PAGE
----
Magazine article American Cinematographer

Report from the New Zealand Filmmaking Scene

Magazine article American Cinematographer

Report from the New Zealand Filmmaking Scene

Article excerpt

Revisiting New Zealand, American Cinematographer Editor tells of a magnificent new filming complex, a new Motion Picture Academy and a revitalized feature film industry

WELLINGTON, New Zealand

The nation of New Zealand, composed of two large islands, has a population of 3,130,000 . . . Throughout the country there are 12 theatres equipped for 70mm projection, and all of these also screen in 35mm. A number of other theatres, basically equipped as 35mm houses, also screen in 16mm. The total number of commercial theatres is 182, with a seating capacity in all theatres of 119,000 . . . The number of spectators per year is 15,035,000 . . . No features for cinema release were produced locally during 1973-76. In 1977-78 four were produced, and one of these was a New Zealand/Australia co-production . . .

I review the above items on the fact sheet before me as the aircraft begins its descent into the lush green of the countryside surrounding Wellington airport. These items are pertinent to the reason why I have flown here non-stop all the way from Los Angeles, but that reason had its genesis a couple of years ago in Iran (during happier days for that beleaguered nation). On the shuttle bus, while riding back to the Intercontinental Hotel from a late-night screening of the Tehran International Film Festival, I had found myself seated next to an affable gentleman who introduced himself as David H. Fowler, Manager of the New Zealand National Film Unit. In the course of our chat I remarked that I had been to Auckland a couple of years before and had gotten the impression (during my very short stay) that there was no feature production in New Zealand-only commercials and documentary films.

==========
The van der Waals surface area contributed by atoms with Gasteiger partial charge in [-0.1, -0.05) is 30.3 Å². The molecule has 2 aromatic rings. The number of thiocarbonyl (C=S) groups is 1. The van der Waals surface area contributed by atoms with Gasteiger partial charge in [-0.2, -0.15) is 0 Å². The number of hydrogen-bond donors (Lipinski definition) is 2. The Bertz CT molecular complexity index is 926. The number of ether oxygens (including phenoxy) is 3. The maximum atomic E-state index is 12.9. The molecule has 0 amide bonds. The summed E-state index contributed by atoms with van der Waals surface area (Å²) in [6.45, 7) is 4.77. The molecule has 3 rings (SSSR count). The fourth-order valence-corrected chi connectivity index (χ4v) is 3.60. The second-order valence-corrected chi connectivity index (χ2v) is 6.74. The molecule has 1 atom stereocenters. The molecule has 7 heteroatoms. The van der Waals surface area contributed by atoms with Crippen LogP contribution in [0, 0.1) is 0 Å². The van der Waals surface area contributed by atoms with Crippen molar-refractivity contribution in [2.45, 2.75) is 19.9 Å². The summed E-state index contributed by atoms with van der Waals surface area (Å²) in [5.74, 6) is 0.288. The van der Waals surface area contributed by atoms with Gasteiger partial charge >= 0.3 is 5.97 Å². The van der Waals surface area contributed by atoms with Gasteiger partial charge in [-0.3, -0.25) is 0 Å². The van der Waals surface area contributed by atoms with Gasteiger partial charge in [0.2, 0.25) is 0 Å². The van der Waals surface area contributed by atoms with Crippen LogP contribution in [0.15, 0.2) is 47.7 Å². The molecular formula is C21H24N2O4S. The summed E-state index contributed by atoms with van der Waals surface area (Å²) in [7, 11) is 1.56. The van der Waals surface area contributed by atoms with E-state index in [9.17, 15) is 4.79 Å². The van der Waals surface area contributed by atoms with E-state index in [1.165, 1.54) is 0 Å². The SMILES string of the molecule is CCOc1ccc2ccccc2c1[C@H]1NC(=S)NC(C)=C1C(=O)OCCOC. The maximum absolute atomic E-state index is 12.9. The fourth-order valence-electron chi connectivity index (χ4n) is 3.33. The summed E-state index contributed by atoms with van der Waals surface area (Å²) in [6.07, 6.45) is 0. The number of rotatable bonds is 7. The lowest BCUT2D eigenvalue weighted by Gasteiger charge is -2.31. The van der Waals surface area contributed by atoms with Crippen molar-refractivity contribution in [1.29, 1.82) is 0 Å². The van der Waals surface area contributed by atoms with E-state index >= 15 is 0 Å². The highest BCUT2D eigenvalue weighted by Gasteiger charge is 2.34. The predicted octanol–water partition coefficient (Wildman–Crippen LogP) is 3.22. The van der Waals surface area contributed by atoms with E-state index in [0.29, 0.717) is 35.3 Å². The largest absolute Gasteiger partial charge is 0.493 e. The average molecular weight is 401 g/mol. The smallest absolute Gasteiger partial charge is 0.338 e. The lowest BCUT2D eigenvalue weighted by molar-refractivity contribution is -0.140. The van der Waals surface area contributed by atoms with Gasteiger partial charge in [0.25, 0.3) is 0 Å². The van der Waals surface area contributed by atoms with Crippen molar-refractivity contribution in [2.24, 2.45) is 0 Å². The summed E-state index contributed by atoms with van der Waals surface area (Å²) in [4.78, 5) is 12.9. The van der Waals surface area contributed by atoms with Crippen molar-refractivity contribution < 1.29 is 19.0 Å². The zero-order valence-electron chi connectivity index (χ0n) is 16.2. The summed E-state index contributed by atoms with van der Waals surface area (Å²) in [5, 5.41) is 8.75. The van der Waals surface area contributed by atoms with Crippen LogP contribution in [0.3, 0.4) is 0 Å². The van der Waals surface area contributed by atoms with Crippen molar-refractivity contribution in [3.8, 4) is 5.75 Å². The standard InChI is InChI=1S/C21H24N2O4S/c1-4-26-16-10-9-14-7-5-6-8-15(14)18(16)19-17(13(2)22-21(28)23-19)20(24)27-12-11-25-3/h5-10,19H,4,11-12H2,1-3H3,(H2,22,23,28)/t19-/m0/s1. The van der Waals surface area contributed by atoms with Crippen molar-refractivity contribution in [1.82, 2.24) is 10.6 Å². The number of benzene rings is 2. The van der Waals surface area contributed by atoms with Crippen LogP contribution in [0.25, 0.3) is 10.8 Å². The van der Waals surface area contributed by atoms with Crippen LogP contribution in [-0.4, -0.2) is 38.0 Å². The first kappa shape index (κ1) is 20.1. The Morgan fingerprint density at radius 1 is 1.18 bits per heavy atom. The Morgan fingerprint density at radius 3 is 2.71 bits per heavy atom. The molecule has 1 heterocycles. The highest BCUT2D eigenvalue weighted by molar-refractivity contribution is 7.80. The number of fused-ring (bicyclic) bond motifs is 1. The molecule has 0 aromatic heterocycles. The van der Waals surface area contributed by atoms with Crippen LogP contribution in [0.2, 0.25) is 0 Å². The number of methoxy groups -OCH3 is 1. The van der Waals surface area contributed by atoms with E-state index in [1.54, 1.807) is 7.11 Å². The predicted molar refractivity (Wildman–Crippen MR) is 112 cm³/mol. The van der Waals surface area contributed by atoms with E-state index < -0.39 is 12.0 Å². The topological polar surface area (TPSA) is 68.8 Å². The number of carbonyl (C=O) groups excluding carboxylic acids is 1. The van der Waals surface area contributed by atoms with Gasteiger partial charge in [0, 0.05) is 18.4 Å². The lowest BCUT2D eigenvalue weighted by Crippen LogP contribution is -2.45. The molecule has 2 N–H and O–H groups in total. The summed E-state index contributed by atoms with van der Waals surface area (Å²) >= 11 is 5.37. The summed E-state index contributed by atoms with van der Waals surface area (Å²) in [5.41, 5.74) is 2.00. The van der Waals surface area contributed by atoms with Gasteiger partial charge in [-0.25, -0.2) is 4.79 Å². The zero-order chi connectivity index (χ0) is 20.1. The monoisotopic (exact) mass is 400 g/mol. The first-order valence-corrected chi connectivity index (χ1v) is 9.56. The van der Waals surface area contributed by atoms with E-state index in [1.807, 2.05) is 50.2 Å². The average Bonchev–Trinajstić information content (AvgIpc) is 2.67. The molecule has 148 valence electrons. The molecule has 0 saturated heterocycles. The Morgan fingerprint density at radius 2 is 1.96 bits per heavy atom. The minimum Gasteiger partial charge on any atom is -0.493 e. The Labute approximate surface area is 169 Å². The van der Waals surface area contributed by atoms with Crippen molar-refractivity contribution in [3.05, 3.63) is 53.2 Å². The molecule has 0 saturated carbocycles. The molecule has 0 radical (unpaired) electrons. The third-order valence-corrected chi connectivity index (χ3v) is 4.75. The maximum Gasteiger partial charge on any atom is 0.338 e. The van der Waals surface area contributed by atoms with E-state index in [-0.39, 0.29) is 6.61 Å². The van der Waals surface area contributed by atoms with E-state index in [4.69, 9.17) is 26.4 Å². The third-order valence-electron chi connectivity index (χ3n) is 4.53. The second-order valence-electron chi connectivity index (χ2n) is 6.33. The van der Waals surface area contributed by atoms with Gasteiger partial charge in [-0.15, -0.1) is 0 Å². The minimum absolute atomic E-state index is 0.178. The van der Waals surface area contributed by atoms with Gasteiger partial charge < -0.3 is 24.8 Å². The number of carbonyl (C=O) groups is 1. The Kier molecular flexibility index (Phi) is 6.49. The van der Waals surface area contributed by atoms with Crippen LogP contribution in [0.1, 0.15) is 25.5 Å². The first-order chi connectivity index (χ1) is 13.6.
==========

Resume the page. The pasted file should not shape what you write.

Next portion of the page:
"That's basically true as of now," he said, "but the situation appears to be shaping up to a change. When it happens, I'll let you know."

And so he had-in the form of a letter telling me that, since we last met, a New Zealand Film Commission had been formed, the New Zealand Academy of Motion Pictures had come into being, four feature films (one of them an Australian co-production) had been made in New Zealand during the past year, and now the National Film Unit's new Fairway Drive Studio Centre was about to have its official opening ceremony. Would I come to Wellington to be present for the grand occasion and also to see for myself how far the New Zealand film industry had progressed of late? I would.

And so it is that I find myself touching down on the runway of Wellington Airport on a sun-drenched day right out of the travel brochures. David Fowler is there to meet me and with him is Tom Williamson, Chief Producer of NFU. Their welcome is warm and cordial.

Off With The Old . . .

David Fowler suggests that on the way into town we stop off at Miramar, where NFU's current base of operations is located.

"I think it will be valuable for you to see where we're coming from before we take you to see our new complex," he says. "It will help you to appreciate what a step up these new facilities represent to us."

Miramar, located about six miles from Wellington's commercial center, consists of a basic sprawling red brick building which has had numerous sheds and extensions tacked onto it during the half-century that it has served as the base for the production of NFU films. Moreover, several private residences on either side have long since been commandeered to house the overflow of personnel and equipment. One of these buildings even has a flatbed editing console ensconced in its bathroom, I'm told.

Miramar's main building, on the inside, is an intriguing rabbit warren of passages and stairways leading to improbable cubbyholes and drafty sheds that have served for decades as non-soundproof shooting stages. Much of the equipment has already been dismantled and shipped to the new headquarters, so that the whole place has the rather forlorn air of a much beloved old house on moving day. Yet it is easy to tell from the attitudes of the remaining personnel that they harbor great affection for this dowdy old girl. …

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